Inner  Frontier
Fourth Way Spiritual Practice

 

Inner Work


For the Week of May 2, 2022


Stable Presence

Introduction to the Series

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The moments we remember are moments of presence. The moments of vividly experiencing our life are moments of presence. Our most effective and productive moments are moments of presence. The moments of deepest connection with other people are moments of presence. And our moments of greatest freedom are moments of presence. Yet presence is not confined to special moments. It is the other way around: presence makes any moment, however mundane, special.

It may be that we have lived with a haphazard approach to presence: accepting it whenever it arrives, unbidden and unexpected. Yet we are not constrained merely to wait for presence. There is a science and an art to increasing and enhancing our episodes of presence. And like any science or art, it requires serious effort on our part, an effort that pays direct dividends in the quality of our life.

To come into continuous, stable presence may seem impossible, especially if we have some understanding of what presence is. In this context, we mean total presence: full awareness of our body, our emotions, our mind, and our senses, backed by the engagement of being the one who is present, the one who is experiencing what we experience, the one who chooses what we choose, the one who is inhabiting our body, mind, emotions, and life in this moment. That may sound complicated, but it is simply the wholeness of completely being here, now.

As for the nearness of the possibility of continuous, stable presence, that depends on the stage of our inner development. Yet for all of us, stable presence can be our aspiration, our perfection. As such, it is immensely useful. Working toward the perfection of stable presence sets us on a path toward a worthy and understandable goal, a path that requires us to be honest with ourselves, to be self-aware and see clearly into our current state, a path that reveals the nature of our inner obstacles to presence and shows us our progress toward overcoming them.

We work toward total, stable presence by working toward stabilizing partial presence. A prime example is the practice of body presence through sensing our body. Somewhat surprisingly, partial presence can be more difficult to maintain than total presence, because wholeness is inherently more stable. To try to split our attention and be aware of our body while also being aware of speaking and listening in a conversation may not be so easy. To try to be fully engaged in the whole of ourselves in a conversation may be more tractable. Nevertheless, the work of partial presence sets the stage for total presence. Yet in a real sense, no form of presence is partial: every seemingly partial presence has some contact with consciousness behind it. And consciousness is inherently whole.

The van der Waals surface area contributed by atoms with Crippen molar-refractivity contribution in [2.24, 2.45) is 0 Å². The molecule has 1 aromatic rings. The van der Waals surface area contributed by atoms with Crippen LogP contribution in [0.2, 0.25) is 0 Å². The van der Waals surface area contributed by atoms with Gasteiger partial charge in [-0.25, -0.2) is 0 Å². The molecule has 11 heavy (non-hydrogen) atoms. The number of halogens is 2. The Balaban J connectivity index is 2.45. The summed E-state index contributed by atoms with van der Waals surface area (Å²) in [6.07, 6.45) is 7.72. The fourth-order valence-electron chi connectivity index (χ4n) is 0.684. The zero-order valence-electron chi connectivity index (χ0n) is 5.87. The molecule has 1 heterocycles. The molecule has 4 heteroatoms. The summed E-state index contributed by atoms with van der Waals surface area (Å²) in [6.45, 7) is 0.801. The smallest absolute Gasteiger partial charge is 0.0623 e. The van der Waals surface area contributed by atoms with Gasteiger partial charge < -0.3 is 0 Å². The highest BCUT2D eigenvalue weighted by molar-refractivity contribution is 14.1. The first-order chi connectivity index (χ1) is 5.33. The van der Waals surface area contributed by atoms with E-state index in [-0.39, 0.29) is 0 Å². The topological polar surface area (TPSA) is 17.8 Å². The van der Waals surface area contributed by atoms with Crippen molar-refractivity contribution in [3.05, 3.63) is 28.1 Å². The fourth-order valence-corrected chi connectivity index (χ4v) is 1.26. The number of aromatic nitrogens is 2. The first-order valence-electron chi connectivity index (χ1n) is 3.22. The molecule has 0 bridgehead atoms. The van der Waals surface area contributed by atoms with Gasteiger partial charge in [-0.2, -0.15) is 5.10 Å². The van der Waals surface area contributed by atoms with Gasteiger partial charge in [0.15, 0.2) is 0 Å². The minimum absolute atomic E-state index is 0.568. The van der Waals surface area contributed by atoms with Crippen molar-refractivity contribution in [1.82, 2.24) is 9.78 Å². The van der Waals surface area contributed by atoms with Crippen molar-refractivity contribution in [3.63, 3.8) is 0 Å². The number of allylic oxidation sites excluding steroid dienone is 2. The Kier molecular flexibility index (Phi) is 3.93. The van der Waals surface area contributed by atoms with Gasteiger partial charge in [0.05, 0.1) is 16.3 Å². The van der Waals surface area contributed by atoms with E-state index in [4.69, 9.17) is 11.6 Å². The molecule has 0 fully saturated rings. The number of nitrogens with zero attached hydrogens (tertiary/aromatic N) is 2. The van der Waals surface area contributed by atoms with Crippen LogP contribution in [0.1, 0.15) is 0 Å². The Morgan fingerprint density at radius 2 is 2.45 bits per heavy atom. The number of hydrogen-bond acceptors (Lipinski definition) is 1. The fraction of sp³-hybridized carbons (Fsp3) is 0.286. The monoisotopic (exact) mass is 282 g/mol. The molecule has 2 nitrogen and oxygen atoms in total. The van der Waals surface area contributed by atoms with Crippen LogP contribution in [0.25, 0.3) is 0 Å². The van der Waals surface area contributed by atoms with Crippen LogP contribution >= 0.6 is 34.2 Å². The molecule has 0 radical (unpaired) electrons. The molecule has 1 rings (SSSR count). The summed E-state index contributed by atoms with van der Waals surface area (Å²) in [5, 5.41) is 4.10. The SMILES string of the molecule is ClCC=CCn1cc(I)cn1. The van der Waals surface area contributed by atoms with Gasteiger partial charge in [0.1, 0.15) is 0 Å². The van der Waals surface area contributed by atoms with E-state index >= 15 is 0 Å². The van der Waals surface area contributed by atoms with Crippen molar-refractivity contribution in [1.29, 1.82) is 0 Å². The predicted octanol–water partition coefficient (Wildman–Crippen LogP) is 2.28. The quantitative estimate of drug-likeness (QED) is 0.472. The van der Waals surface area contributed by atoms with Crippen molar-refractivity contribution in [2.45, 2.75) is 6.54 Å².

Notwithstanding its inherent wholeness, there are degrees of presence, measured in intensity, breadth, frequency, duration, and depth. Even stable presence has the degrees of intensity, breadth, and depth. For example, given a sufficient amount of persistent inner work of presence, a person may reach a threshold of a first level of stable presence. For that person, there is always someone there, someone home, someone experiencing what they experience and choosing what they choose. Yet this stage of stable presence, though an important milestone in itself, may not be broad or deep or intense, leaving us much further work to do. As an example of where our pursuit of stable presence could lead, note that Gurdjieff is quoted as having said "My body may sleep, my mind may sleep, my feelings may sleep, but I never sleep." With long-term dedication to the necessary inner work, this first level of stable presence comes gradually, inevitably, and inexorably, but hidden from us until we recognize it, until it seems to have appeared whole cloth.

An illusion of stable presence is also possible. If all we remember are moments of some degree of presence, then we do not remember the moments of non-presence, thus leaving us with the illusory memory of a life of stable presence. If we ask ourselves "Am I present now?" the question itself wakes us up temporarily, and so whenever we check we find that we are indeed present. But the moments prior to checking, prior to remembering about presence, may be shrouded in obscurity.

The way out of this hall of mirrors of illusory stability is through pursuing the perfection of moment-to-moment intentional presence. In the strength of that pursuit, we know whether and when there are gaps, or gaping chasms, in continuity. That dispels the illusion of stability, if it is illusory. We can also assess the intensity, breadth, and depth of our presence when we are present.

In the coming weeks of this inner work series, we will delve into approaches to stable presence. For this week, please examine your own stability of presence.

    1. Sensation
    2. Three-Centered Presence
    3. Conscious Presence
    4. I Am Presence
    5. Loving Presence

See Also: Stabilized Presence


     

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